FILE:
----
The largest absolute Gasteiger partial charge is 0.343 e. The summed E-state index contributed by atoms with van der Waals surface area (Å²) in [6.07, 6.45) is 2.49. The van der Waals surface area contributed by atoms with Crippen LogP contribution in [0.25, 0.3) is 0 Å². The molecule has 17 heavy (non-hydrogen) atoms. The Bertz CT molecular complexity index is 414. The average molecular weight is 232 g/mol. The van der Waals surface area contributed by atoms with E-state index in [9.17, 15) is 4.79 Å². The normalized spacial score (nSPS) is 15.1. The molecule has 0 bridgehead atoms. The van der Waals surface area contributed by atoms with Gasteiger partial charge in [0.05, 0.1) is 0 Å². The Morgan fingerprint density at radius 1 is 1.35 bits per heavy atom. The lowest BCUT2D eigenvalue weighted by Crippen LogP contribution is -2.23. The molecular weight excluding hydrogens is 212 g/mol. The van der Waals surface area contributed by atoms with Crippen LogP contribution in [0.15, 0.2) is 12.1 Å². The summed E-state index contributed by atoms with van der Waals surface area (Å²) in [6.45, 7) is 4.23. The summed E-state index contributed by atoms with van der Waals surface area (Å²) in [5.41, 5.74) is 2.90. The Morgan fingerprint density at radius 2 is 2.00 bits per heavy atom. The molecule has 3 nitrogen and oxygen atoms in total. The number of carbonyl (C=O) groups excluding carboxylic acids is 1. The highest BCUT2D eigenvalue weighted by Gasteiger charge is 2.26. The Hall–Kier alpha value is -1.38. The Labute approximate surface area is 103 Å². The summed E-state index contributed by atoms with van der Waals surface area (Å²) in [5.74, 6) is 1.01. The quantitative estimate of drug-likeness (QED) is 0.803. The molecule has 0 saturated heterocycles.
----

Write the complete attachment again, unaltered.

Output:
The largest absolute Gasteiger partial charge is 0.343 e. The summed E-state index contributed by atoms with van der Waals surface area (Å²) in [6.07, 6.45) is 2.49. The van der Waals surface area contributed by atoms with Crippen LogP contribution in [0.25, 0.3) is 0 Å². The molecule has 17 heavy (non-hydrogen) atoms. The Bertz CT molecular complexity index is 414. The average molecular weight is 232 g/mol. The van der Waals surface area contributed by atoms with E-state index in [9.17, 15) is 4.79 Å². The normalized spacial score (nSPS) is 15.1. The molecule has 0 bridgehead atoms. The van der Waals surface area contributed by atoms with Gasteiger partial charge in [0.05, 0.1) is 0 Å². The Morgan fingerprint density at radius 1 is 1.35 bits per heavy atom. The lowest BCUT2D eigenvalue weighted by Crippen LogP contribution is -2.23. The molecular weight excluding hydrogens is 212 g/mol. The van der Waals surface area contributed by atoms with Crippen LogP contribution in [0.15, 0.2) is 12.1 Å². The summed E-state index contributed by atoms with van der Waals surface area (Å²) in [6.45, 7) is 4.23. The summed E-state index contributed by atoms with van der Waals surface area (Å²) in [5.41, 5.74) is 2.90. The Morgan fingerprint density at radius 2 is 2.00 bits per heavy atom. The molecule has 3 nitrogen and oxygen atoms in total. The number of carbonyl (C=O) groups excluding carboxylic acids is 1. The highest BCUT2D eigenvalue weighted by Gasteiger charge is 2.26. The Hall–Kier alpha value is -1.38. The Labute approximate surface area is 103 Å². The summed E-state index contributed by atoms with van der Waals surface area (Å²) in [5.74, 6) is 1.01. The quantitative estimate of drug-likeness (QED) is 0.803. The molecule has 0 saturated heterocycles.